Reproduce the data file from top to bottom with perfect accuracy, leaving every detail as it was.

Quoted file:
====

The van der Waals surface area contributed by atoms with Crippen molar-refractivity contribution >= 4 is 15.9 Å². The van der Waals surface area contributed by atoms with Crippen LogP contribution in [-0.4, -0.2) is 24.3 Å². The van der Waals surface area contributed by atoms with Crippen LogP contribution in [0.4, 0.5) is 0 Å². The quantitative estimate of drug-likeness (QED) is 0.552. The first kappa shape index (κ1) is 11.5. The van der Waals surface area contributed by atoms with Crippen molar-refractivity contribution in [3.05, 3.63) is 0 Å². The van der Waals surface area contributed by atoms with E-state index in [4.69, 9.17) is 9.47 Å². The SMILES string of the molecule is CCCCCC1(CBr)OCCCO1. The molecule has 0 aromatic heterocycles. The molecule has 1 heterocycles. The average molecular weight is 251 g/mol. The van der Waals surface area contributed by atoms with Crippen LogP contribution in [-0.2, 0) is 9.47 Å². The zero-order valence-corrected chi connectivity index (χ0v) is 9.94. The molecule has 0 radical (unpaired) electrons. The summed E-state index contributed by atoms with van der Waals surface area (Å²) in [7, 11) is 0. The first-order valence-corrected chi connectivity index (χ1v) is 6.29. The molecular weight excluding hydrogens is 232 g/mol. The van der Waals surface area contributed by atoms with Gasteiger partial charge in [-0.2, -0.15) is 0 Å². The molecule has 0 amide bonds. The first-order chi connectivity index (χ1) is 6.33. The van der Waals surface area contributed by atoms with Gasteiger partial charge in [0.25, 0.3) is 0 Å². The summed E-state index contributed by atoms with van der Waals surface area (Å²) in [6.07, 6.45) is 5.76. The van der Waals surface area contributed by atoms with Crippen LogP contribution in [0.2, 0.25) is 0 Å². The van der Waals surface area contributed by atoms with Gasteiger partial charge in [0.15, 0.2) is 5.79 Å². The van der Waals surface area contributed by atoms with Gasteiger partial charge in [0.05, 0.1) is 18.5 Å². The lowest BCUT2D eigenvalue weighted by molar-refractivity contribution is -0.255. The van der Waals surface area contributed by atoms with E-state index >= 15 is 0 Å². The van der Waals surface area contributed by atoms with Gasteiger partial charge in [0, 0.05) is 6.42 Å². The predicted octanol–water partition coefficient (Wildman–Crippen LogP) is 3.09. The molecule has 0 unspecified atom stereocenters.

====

The van der Waals surface area contributed by atoms with Crippen molar-refractivity contribution >= 4 is 15.9 Å². The van der Waals surface area contributed by atoms with Crippen LogP contribution in [-0.4, -0.2) is 24.3 Å². The van der Waals surface area contributed by atoms with Crippen LogP contribution in [0.4, 0.5) is 0 Å². The quantitative estimate of drug-likeness (QED) is 0.552. The first kappa shape index (κ1) is 11.5. The van der Waals surface area contributed by atoms with Crippen molar-refractivity contribution in [3.05, 3.63) is 0 Å². The van der Waals surface area contributed by atoms with E-state index in [4.69, 9.17) is 9.47 Å². The SMILES string of the molecule is CCCCCC1(CBr)OCCCO1. The molecule has 0 aromatic heterocycles. The molecule has 1 heterocycles. The average molecular weight is 251 g/mol. The van der Waals surface area contributed by atoms with Crippen LogP contribution in [-0.2, 0) is 9.47 Å². The zero-order valence-corrected chi connectivity index (χ0v) is 9.94. The molecule has 0 radical (unpaired) electrons. The summed E-state index contributed by atoms with van der Waals surface area (Å²) in [7, 11) is 0. The first-order valence-corrected chi connectivity index (χ1v) is 6.29. The molecular weight excluding hydrogens is 232 g/mol. The van der Waals surface area contributed by atoms with Gasteiger partial charge in [-0.2, -0.15) is 0 Å². The molecule has 0 amide bonds. The first-order chi connectivity index (χ1) is 6.33. The van der Waals surface area contributed by atoms with Gasteiger partial charge in [0.25, 0.3) is 0 Å². The summed E-state index contributed by atoms with van der Waals surface area (Å²) in [6.07, 6.45) is 5.76. The van der Waals surface area contributed by atoms with Crippen LogP contribution in [0.2, 0.25) is 0 Å². The van der Waals surface area contributed by atoms with Gasteiger partial charge in [0.15, 0.2) is 5.79 Å². The van der Waals surface area contributed by atoms with Gasteiger partial charge in [0.05, 0.1) is 18.5 Å². The lowest BCUT2D eigenvalue weighted by molar-refractivity contribution is -0.255. The van der Waals surface area contributed by atoms with E-state index >= 15 is 0 Å². The van der Waals surface area contributed by atoms with Gasteiger partial charge in [0, 0.05) is 6.42 Å². The predicted octanol–water partition coefficient (Wildman–Crippen LogP) is 3.09. The molecule has 0 unspecified atom stereocenters.